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From Judson Lester <jud...@irev2.com>
Subject Re: first impressions on continuations idea
Date Sat, 02 Feb 2002 01:10:33 GMT
On Friday 01 February 2002 06:29 pm, Ovidiu Predescu wrote:
> Hi Judson,
>
> On Fri, 1 Feb 2002 12:53:32 -0600, Judson Lester <judson@irev2.com> wrote:
> > > > Would a session not be the appropriate place to store continuations
> > > > and associated data?   The URL strikes me as a really bad idea, as it
> > > > should be a logic-level address (ie foo.com/add) rather than an
> > > > implementation level (foo.com/add/4ff.)  Under what circumstances
> > > > might you wish not to resort to session?
> > >
> > > This is a good question.
> > >
> > > If you look at the concept of session in the servlet environment, you
> > > realize it's only a way to save state across HTTP requests. But with
> > > continuations, you no longer need this! The continuation saves in it
> > > the complete stack frame of calls, including local variables. When a
> > > continuation is resurrected, it will contain the values for all the
> > > local variables you declare.
> > >
> > > What you're referring to is probably not session, but cookies. The
> > > problem is you cannot use cookies to encode the continuation's URL, as
> > > this would prevent the user from hitting the back button. This happens
> > > because the cookie is set globally, for the whole domain. Hitting the
> > > back button will not change the cookie's value to point to the right
> > > page.
> > >
> > > So clearly you need a way to encode the continuation's URL in the page
> > > itself, rather than assign it to a cookie.
> >
> > I personally agree with Allan, that trying to encode a user in his URL is
> > problematic.  However, I don't see why it would be impossible to
> > establish a cookie backed session, and then store the coninuation tree in
> > the session, with a map of URLs to continuations.  This gives you the
> > session-hijacking protection established by Servlet session scopes, but
> > allows you to also get back-button-to-previous-continuation feature that
> > Ovidiu has slowly brought me to understand completely.
>
> Ah, I see your point. Allan and you propose a two level indirection
> scheme to obtain the continuation. The first level is keyed by the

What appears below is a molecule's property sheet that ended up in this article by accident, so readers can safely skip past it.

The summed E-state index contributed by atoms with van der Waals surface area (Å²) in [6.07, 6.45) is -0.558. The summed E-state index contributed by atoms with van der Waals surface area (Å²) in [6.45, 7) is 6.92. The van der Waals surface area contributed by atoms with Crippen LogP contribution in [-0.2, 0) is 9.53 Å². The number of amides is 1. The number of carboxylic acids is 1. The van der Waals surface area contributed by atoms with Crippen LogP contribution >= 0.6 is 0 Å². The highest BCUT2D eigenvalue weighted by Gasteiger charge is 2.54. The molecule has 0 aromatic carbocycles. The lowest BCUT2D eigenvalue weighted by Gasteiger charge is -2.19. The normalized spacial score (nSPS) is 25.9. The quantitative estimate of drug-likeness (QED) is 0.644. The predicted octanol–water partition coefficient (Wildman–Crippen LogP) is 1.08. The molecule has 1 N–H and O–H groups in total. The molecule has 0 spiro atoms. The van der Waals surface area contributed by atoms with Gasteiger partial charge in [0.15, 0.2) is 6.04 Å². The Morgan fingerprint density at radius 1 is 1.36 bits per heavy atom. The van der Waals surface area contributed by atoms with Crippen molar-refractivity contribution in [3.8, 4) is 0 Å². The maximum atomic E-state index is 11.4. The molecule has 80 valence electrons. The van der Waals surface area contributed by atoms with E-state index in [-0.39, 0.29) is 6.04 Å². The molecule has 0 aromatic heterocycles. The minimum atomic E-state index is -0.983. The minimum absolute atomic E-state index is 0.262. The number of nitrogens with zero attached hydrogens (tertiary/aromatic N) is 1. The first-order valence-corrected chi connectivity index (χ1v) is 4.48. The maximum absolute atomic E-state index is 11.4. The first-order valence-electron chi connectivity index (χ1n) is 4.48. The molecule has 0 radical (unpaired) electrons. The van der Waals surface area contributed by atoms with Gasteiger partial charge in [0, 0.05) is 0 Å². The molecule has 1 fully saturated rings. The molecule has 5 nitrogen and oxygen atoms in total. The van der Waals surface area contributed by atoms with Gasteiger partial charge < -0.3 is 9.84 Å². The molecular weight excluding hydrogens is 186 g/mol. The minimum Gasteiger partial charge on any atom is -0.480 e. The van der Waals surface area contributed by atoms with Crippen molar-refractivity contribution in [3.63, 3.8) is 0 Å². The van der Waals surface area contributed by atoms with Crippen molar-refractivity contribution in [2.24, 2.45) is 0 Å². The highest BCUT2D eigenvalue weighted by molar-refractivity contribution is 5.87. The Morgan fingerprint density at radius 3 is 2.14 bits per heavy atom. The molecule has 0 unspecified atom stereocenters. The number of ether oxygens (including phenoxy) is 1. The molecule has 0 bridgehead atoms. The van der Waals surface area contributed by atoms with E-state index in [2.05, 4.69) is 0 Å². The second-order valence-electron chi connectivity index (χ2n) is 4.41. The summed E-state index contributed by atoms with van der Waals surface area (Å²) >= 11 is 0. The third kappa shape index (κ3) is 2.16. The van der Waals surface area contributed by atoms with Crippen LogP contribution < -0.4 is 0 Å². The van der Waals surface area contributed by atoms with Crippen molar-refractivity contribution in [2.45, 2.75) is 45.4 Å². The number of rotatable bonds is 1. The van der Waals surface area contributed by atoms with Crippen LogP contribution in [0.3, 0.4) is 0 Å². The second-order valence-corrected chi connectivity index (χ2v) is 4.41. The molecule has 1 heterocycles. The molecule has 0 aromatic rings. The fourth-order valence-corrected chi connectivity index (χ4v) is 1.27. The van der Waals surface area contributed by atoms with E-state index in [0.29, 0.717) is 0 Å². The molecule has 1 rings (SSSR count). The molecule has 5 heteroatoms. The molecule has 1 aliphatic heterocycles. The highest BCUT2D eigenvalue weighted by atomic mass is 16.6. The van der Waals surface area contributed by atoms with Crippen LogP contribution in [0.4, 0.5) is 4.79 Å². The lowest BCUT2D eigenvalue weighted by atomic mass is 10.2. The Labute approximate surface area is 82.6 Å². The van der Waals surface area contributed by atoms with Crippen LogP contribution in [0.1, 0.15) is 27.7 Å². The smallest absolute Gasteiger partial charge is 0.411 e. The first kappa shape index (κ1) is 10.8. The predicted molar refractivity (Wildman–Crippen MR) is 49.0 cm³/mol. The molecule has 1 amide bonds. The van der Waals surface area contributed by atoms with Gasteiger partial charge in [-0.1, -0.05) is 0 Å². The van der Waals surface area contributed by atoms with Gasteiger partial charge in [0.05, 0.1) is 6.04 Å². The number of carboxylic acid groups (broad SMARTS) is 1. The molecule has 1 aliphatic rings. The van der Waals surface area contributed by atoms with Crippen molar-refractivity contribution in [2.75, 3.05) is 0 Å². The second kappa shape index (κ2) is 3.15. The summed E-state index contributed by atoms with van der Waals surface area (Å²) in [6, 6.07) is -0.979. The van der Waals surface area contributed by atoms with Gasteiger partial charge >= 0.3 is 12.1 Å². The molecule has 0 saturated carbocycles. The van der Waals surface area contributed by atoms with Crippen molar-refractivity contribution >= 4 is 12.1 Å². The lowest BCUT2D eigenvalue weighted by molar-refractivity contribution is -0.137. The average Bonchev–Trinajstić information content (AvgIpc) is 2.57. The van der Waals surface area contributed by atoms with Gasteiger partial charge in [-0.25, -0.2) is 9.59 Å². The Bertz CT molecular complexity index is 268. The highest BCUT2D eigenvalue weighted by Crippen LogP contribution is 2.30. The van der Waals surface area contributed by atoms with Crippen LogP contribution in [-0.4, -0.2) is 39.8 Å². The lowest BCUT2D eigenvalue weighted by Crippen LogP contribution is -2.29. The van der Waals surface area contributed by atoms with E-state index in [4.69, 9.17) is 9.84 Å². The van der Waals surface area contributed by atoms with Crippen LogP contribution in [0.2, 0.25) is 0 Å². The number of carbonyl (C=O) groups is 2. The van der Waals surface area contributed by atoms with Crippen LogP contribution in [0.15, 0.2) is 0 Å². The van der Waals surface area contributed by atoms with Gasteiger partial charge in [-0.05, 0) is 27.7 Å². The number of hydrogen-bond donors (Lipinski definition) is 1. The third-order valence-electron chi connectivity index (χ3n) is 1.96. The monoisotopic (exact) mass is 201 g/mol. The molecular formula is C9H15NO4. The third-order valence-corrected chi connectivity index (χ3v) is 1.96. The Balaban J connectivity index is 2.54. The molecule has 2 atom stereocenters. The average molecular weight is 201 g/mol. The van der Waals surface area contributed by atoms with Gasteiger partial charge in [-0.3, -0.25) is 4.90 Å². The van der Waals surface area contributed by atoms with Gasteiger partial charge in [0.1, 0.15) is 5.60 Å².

> cookie, and points to the session object. The second level is keyed by
> the URL and points to the continuation.
>
> This would probably work fine if an URL has exactly one continuation
> associated. However I'm afraid this may not be the case, an
> application may use the same URL multiple times to do different
> tasks.
>
> Suppose we have this case:
>
> History stack
>     /a
>     /b
>     /c
>     /a
>     /d
> =>  /a
>

I think you're breaking the continuation addressing in the wrong place.

What I'm thinking (and perhaps so is Allan) is that any one continuation is 
essentially a specific page served.  So if I go to a website, browse around a 
little, and follow a link back to the homepage, then the two different home 
page visits are different continuations, (although if a click back, it'd be 
the same continuation).  N'ce pas?  Further if I visit the homepage at the 
same instant that you do, that's two different continuations.

I think what I'm trying to make sure that the difference between Judson's 
continuations and Ovidiu's continuations is that I have a different cookie 
than you do, but the difference between my coninuations might be encoded in 
the URL.  

History stack
     /a-3
     /b-1
     /c-1
     /a-2
     /d-1
     /a-1

This would mean that I couldn't look over your shoulder, write down your URL, 
walk across the lab and hijack your session.  Better still would be if the 
URL weren't the encoding system, because there also the issue of people 
bookmarking a continuation, or trying to screw the system up by writing their 
own URLs.  

Can you see this point of view?  I could also see how this might be 
super-trivial and something you'd ignored.  But rewriting URLs to mark 
session has significant issues which continuations inherit.  









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